should I give my baby a dummy: baby pacifier

A dummy (pacifier) has been used to soothe and comfort babies for over 2000 years.

Recent studies show that at least 75% of babies are offered one in their first year. Parents, however, still have concerns about the use of a dummy. These concerns are legitimate and stem from information shared by various medical resources. Ultimately, when major concerns are addressed, you will need to decide if the pros outweigh the cons or not. 

Why do babies need to suck? 

Sucking is a reflex for unborn babies and infants in the first few months of life. We understand that a baby sucks for nutritional purposes. Sucking, however, is also a means for a baby to soothe and comfort itself. A baby uses this reflex to calm itself down during crying, distress, fussiness or when they need to fall asleep. 

A sucking alternative to the breast 

A breastfeeding mom will often find the baby sucking on the breast even when the baby has had a good feeding. The baby is not sucking hard enough to extract milk but is simply using the breast as comfort. If the baby cannot access the breast when they need comfort, they resort to sucking their thumb or dummy for comfort. 

Mothers also need relief from the child’s constant demand for the breast for nutrition or comfort. It comes in handy in this very scenario. Breastfeeding experts, however, recommend that a baby should be established on the breast before introducing a dummy. Around three to four weeks of age will be the perfect time to avoid nipple confusion. 

will a dummy damage my childs teeth: baby with a pacifier

Will using a dummy damage my child’s teeth?

Using a dummy on a young child will not damage the teeth. If a child is still sucking it when the adult teeth emerge, then there is a risk that there will be permanent damage to the development of the teeth and jaw. The same goes for sucking the thumb or fingers. All of these can cause changes to the teeth and jaw, but it is a whole heap easier to throw away the dummy than to stop a child sucking his thumb.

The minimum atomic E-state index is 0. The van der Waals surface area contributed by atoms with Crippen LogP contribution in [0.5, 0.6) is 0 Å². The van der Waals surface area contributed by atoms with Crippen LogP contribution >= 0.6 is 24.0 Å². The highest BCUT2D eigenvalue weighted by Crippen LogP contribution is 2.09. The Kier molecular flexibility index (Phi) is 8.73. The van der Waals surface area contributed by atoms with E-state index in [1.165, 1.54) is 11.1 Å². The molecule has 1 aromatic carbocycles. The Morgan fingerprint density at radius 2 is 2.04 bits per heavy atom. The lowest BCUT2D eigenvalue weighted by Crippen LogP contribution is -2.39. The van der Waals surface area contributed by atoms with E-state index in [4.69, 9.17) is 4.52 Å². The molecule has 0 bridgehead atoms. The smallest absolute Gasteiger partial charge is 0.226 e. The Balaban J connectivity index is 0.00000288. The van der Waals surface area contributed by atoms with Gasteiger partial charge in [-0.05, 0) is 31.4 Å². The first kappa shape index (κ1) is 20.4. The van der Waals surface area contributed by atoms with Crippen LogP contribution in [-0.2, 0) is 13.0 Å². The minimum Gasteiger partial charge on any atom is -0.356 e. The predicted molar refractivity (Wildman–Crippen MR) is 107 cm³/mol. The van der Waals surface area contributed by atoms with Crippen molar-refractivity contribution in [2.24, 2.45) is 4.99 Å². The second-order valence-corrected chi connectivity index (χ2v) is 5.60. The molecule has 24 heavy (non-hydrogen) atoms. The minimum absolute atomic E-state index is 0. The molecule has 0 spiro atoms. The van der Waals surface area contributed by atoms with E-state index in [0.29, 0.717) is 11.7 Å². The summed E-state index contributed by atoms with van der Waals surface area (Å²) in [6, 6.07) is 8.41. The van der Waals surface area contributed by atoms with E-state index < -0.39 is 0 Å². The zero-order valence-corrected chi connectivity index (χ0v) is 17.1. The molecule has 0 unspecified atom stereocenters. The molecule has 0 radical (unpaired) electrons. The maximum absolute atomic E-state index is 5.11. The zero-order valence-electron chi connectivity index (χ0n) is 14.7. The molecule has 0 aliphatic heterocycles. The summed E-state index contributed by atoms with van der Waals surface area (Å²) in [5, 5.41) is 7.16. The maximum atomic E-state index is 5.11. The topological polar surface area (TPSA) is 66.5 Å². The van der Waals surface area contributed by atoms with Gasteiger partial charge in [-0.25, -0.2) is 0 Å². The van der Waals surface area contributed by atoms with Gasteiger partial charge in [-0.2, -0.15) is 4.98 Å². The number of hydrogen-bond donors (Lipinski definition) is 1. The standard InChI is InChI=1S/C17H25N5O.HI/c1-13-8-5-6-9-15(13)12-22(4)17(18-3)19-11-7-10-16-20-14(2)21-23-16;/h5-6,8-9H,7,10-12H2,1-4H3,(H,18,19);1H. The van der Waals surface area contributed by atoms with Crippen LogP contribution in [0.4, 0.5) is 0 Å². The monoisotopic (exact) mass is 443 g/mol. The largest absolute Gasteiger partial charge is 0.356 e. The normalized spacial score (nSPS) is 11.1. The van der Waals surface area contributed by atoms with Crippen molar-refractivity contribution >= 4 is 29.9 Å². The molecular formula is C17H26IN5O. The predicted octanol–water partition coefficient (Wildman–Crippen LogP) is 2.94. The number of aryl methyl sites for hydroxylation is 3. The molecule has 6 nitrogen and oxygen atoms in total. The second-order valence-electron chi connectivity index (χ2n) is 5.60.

Global dental associations agree that it is normal for a baby or young child to suck a dummy or fingers to satisfy their need for contact and security. Their policies note that they are not likely to affect the teeth or jaw in the long term if the habit stops by the time the child is three years old. 

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Orthodontic dummies: How do I make sure my child’s dummy doesn’t damage their teeth?

If you are concerned about this, I would recommend using an orthodontic dummy. This one is shaped to fit neatly into the palate and doesn’t cause a round open mouth. 

The other important thing is to make sure a child isn’t dependent on it for prolonged periods throughout the day. After 12 months of age, its use should be for sleep time. 

As old as the use of a dummy is, so too will the dummy debate continue. There are advantages to the use of a dummy, but there are certain disadvantages if the habit is allowed to continue into the pre-school years. 

My personal experience with using and chucking the dummy

We found the dummy very useful in our premature daughter, as her suck reflex was extremely weak. 

ALSO READ: Dummy weaning: 6 ways to get your toddler to stop using a dummy

When it came to giving up the dummy, we waited until we were at Kruger Park to announce that “the baby lion needed it more than she did”. We took the opportunity to throw it away. She was 18 months old and the dummy was becoming a fixture in her mouth. She was not happy, but she couldn’t argue if the baby lion had her dummy already! Find your opportune moment, and then stick by your decision. There will be a few tears, especially when the child is tired, but it is worthwhile to persevere. 

Sources

dr-enrico-maraschin-babyyumyum-expert
Affectionately known as “Dr Rico” by his patients, Dr Maraschin is passionate about preventative medicine and building trusted relationships with parents and patients is a priority to him. Well-known among the community, he is highly regarded with providing the best care for babies, toddlers and kids. He has played a pivotal role in creating his well-deserved prestige, with a particular interest in neonatology, allergies, immunology and vaccinology. Dr Enrico F. Maraschin, MBBCh (Wits), FCPaed (SA)